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Is chess good for brain? Yes. A new study suggests that chess may be good for brain health and longevity, including the capacity to delay symptoms of dementia by up to 5 years! The study compared the cognitive abilities of nearly 1200 older adults (average age 78 years) who had been diagnosed with Alzheimer’s or other forms of dementia, with those of more than 900 elderly people without such diagnoses (control group). The findings showed that participants in the control group who regularly played chess scored significantly higher on tests measuring memory, attention, language and executive function than non-players in the same age range.

Chess helps build problem solving skills

Is chess good for brain

Chess has often been touted as a game that helps develop logic and math skills. However, research released in 2014 found that playing chess can also help promote the growth of gray matter in the hippocampus, one of the most important areas of the brain. The hippocampus is often referred to as the learning center because people who have lost significant amounts of gray matter in this area of their brains experience significant difficulties with learning new things and forming memories. This could mean that playing a game like chess might actually have some long-term benefits for both our mental health and our ability to learn, even when we are no longer actively engaged in it.

Chess makes you smarter

You are asking is chess good for brain. Playing chess might help your spatial and problem-solving skills, and also offers the opportunity to become a competitive player. Many schools are now even offering competitive extracurricular activities that use video games like chess. So how does the game impact our brains?

Researchers from Western University in Canada took a look at this question by scanning the brains of amateur players who were chosen based on their results in regional tournaments in eastern Ontario. The study focused on 19 players with an average age of 15, all men, and compared them to people of comparable age without a history of playing chess. What they found was fascinating – people who play a lot of chess have increased neural connectivity between specific parts of their brains.

The benefits of competitive chess

One of the most popular activities for people of all ages, competitive chess is a game that requires concentration, planning, and calculating. Just like any other sport, chess is an activity that trains different aspects of mental ability. Playing this challenging game encourages people to find solutions to problems in order to win. It’s true: one study found that children who play more than two hours a week show up on intelligence tests as much as 20 IQ points higher than their peers.

In essence, by playing a more challenging game such as competitive chess, you’ll challenge your mind even further and train new cognitive skills while doing so. One thing that might not have occurred to you when considering whether or not chess is good for your brain: Chess can also help with memory retention. If you’re stuck trying to remember something, having someone describe the layout of a game board can give you just enough visual stimuli to jog your memory.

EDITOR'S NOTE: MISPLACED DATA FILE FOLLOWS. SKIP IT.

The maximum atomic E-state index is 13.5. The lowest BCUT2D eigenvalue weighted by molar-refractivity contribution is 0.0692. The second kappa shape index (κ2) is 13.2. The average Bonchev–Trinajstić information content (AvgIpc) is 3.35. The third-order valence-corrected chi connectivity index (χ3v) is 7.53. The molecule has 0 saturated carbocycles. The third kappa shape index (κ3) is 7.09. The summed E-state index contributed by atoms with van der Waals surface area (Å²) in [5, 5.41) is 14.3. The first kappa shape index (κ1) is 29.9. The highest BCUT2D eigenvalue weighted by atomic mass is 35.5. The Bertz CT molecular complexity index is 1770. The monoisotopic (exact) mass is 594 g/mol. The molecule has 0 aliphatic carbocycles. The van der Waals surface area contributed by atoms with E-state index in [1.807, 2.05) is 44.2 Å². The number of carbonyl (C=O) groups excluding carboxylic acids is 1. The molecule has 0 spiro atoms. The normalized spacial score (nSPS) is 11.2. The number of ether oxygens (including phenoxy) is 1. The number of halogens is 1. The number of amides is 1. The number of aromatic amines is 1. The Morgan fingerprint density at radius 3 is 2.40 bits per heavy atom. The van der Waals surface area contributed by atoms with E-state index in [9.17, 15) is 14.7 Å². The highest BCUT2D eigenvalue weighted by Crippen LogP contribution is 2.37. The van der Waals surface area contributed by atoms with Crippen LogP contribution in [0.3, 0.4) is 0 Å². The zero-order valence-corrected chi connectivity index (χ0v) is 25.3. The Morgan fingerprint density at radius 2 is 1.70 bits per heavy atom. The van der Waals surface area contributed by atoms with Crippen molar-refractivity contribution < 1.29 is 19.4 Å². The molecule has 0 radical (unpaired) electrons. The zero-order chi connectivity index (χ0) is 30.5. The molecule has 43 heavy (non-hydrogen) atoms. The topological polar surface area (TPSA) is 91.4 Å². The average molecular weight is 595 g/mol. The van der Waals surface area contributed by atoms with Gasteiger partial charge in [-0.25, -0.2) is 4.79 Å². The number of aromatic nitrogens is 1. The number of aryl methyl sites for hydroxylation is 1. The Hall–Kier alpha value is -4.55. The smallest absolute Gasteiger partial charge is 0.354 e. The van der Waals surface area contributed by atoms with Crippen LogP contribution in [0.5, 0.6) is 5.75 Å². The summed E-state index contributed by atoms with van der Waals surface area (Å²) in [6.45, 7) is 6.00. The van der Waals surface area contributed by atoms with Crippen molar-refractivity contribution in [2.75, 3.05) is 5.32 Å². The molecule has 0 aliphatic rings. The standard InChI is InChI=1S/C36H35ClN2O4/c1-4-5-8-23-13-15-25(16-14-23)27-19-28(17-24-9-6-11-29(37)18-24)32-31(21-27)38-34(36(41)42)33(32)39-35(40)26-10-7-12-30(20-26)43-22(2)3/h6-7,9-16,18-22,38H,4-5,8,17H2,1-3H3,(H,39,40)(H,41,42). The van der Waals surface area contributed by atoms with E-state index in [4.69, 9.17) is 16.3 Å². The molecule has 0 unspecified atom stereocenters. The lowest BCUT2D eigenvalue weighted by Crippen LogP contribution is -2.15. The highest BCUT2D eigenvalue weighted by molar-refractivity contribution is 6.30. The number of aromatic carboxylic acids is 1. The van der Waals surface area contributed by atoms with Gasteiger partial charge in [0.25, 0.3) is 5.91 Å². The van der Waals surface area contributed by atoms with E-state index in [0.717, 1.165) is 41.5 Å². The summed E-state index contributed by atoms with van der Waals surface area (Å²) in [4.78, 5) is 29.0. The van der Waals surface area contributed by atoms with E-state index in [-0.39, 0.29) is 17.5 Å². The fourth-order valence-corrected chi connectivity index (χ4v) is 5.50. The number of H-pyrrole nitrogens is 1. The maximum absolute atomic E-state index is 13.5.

Chess improves memory and concentration

A new study indicates that playing chess may have multiple benefits for cognitive function, memory and concentration. The comprehensive longitudinal project studied more than 650 elderly people with an average age of 70 years old who had played chess since childhood. Participants were tested periodically over 12 years, then interviewed about how often they play in their retirement years.

At follow-up interviews, the group that still played regularly scored significantly better on tests to measure memory and concentration than a comparison group that hadn’t played in more than 25 years. In one final assessment of cognitive ability, 50% of those who continued to play scored above average after completing six exercises designed to measure memory, concentration and problem solving skills compared with 11% of the comparison group.

Playing competitively improves your focus

A 2014 study from British researchers found that cognitive abilities and mental capacity in the elderly can improve with strategic thinking and the utilization of different areas of the brain. These findings suggest that playing games like chess can help keep our minds sharp, even in old age. However, as a child’s neural pathways are more open to change during early stages of development, many psychologists advise kids against getting involved in too much competition at an early age.

The Department of Psychology at California State University says there is some evidence that intense participation in competitive activities by children leads to lower levels of self-esteem and less self-confidence later on in life. While there has been no research on this topic specifically, social comparison theory argues that when we look for models we compare ourselves to others, said psychologist Bill Borland.

If we identify closely with the winners (or most successful people) then there is a risk that if we do not measure up or surpass them then we will see ourselves as failures.
Psychologist Kathy Hall further points out how competitive events often put children into high-stress situations where they experience feelings of anxiety and alienation.

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